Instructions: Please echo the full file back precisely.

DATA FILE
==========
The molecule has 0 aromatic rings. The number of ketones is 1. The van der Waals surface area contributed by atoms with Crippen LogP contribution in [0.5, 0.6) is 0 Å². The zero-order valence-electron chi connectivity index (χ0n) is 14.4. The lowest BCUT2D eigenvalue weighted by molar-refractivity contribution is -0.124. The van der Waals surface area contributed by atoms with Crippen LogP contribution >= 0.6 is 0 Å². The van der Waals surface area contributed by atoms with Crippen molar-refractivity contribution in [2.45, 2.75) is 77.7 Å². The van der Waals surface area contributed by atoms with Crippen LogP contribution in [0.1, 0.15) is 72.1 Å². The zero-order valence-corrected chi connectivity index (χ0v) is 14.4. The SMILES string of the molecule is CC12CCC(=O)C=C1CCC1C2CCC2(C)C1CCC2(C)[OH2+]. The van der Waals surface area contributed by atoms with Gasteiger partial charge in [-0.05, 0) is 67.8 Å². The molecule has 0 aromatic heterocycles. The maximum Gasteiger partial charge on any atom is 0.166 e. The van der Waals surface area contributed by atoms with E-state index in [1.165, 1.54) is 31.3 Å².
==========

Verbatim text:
The molecule has 0 aromatic rings. The number of ketones is 1. The van der Waals surface area contributed by atoms with Crippen LogP contribution in [0.5, 0.6) is 0 Å². The zero-order valence-electron chi connectivity index (χ0n) is 14.4. The lowest BCUT2D eigenvalue weighted by molar-refractivity contribution is -0.124. The van der Waals surface area contributed by atoms with Crippen LogP contribution >= 0.6 is 0 Å². The van der Waals surface area contributed by atoms with Crippen molar-refractivity contribution in [2.45, 2.75) is 77.7 Å². The van der Waals surface area contributed by atoms with Crippen LogP contribution in [0.1, 0.15) is 72.1 Å². The zero-order valence-corrected chi connectivity index (χ0v) is 14.4. The SMILES string of the molecule is CC12CCC(=O)C=C1CCC1C2CCC2(C)C1CCC2(C)[OH2+]. The van der Waals surface area contributed by atoms with Gasteiger partial charge in [-0.05, 0) is 67.8 Å². The molecule has 0 aromatic heterocycles. The maximum Gasteiger partial charge on any atom is 0.166 e. The van der Waals surface area contributed by atoms with E-state index in [1.165, 1.54) is 31.3 Å².